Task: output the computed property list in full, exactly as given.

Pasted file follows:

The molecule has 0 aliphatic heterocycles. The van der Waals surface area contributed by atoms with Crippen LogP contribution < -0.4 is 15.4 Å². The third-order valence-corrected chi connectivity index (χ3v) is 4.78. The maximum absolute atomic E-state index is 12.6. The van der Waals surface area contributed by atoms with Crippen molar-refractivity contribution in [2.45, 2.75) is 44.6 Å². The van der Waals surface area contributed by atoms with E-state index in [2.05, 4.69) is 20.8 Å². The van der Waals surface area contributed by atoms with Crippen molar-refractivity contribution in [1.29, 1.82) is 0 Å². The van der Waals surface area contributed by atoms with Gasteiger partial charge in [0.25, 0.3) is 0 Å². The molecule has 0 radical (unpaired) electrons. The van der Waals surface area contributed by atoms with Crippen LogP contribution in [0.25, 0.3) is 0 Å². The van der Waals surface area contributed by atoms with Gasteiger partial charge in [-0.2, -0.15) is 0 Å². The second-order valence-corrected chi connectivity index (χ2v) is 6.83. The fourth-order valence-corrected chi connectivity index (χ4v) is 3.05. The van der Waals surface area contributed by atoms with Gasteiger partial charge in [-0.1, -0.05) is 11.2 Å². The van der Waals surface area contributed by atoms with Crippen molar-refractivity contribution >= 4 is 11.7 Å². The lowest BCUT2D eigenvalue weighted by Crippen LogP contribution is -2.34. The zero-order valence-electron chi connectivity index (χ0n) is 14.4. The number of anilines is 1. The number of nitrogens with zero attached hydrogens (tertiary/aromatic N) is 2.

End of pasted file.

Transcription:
The molecule has 0 aliphatic heterocycles. The van der Waals surface area contributed by atoms with Crippen LogP contribution < -0.4 is 15.4 Å². The third-order valence-corrected chi connectivity index (χ3v) is 4.78. The maximum absolute atomic E-state index is 12.6. The van der Waals surface area contributed by atoms with Crippen molar-refractivity contribution in [2.45, 2.75) is 44.6 Å². The van der Waals surface area contributed by atoms with E-state index in [2.05, 4.69) is 20.8 Å². The van der Waals surface area contributed by atoms with Crippen molar-refractivity contribution in [1.29, 1.82) is 0 Å². The van der Waals surface area contributed by atoms with Gasteiger partial charge in [0.25, 0.3) is 0 Å². The molecule has 0 radical (unpaired) electrons. The van der Waals surface area contributed by atoms with Crippen LogP contribution in [0.25, 0.3) is 0 Å². The van der Waals surface area contributed by atoms with Gasteiger partial charge in [-0.2, -0.15) is 0 Å². The second-order valence-corrected chi connectivity index (χ2v) is 6.83. The fourth-order valence-corrected chi connectivity index (χ4v) is 3.05. The van der Waals surface area contributed by atoms with Gasteiger partial charge in [-0.1, -0.05) is 11.2 Å². The van der Waals surface area contributed by atoms with Crippen molar-refractivity contribution >= 4 is 11.7 Å². The lowest BCUT2D eigenvalue weighted by Crippen LogP contribution is -2.34. The zero-order valence-electron chi connectivity index (χ0n) is 14.4. The number of anilines is 1. The number of nitrogens with zero attached hydrogens (tertiary/aromatic N) is 2.